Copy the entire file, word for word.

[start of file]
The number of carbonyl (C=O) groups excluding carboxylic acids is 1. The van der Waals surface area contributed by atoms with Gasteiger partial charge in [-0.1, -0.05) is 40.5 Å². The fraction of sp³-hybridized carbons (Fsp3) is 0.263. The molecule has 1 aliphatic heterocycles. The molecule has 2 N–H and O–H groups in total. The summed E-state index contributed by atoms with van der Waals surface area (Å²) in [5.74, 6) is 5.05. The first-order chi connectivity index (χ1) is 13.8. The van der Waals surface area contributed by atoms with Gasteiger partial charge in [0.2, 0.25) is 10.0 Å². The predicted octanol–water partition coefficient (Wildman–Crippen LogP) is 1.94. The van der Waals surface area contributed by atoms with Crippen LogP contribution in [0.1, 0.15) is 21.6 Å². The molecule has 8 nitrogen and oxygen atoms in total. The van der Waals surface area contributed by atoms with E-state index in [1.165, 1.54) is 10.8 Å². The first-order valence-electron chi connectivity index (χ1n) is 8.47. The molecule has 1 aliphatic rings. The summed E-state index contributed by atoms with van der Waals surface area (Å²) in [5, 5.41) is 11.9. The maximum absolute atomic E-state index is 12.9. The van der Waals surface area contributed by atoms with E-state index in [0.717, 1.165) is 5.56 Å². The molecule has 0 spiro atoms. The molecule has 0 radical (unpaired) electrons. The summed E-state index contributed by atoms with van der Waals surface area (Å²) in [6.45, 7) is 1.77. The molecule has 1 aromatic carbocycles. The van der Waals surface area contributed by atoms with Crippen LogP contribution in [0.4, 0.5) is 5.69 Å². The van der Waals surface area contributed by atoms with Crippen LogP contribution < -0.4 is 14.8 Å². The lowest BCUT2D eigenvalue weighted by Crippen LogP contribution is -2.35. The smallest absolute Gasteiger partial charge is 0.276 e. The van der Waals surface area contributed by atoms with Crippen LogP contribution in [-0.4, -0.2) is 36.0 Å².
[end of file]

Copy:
The number of carbonyl (C=O) groups excluding carboxylic acids is 1. The van der Waals surface area contributed by atoms with Gasteiger partial charge in [-0.1, -0.05) is 40.5 Å². The fraction of sp³-hybridized carbons (Fsp3) is 0.263. The molecule has 1 aliphatic heterocycles. The molecule has 2 N–H and O–H groups in total. The summed E-state index contributed by atoms with van der Waals surface area (Å²) in [5.74, 6) is 5.05. The first-order chi connectivity index (χ1) is 13.8. The van der Waals surface area contributed by atoms with Gasteiger partial charge in [0.2, 0.25) is 10.0 Å². The predicted octanol–water partition coefficient (Wildman–Crippen LogP) is 1.94. The van der Waals surface area contributed by atoms with Crippen LogP contribution in [0.1, 0.15) is 21.6 Å². The molecule has 8 nitrogen and oxygen atoms in total. The van der Waals surface area contributed by atoms with E-state index in [1.165, 1.54) is 10.8 Å². The first-order valence-electron chi connectivity index (χ1n) is 8.47. The molecule has 1 aliphatic rings. The summed E-state index contributed by atoms with van der Waals surface area (Å²) in [5, 5.41) is 11.9. The maximum absolute atomic E-state index is 12.9. The van der Waals surface area contributed by atoms with E-state index in [0.717, 1.165) is 5.56 Å². The molecule has 0 spiro atoms. The molecule has 0 radical (unpaired) electrons. The summed E-state index contributed by atoms with van der Waals surface area (Å²) in [6.45, 7) is 1.77. The molecule has 1 aromatic carbocycles. The van der Waals surface area contributed by atoms with Crippen LogP contribution in [0.4, 0.5) is 5.69 Å². The van der Waals surface area contributed by atoms with Crippen LogP contribution < -0.4 is 14.8 Å². The lowest BCUT2D eigenvalue weighted by Crippen LogP contribution is -2.35. The smallest absolute Gasteiger partial charge is 0.276 e. The van der Waals surface area contributed by atoms with Crippen LogP contribution in [-0.4, -0.2) is 36.0 Å².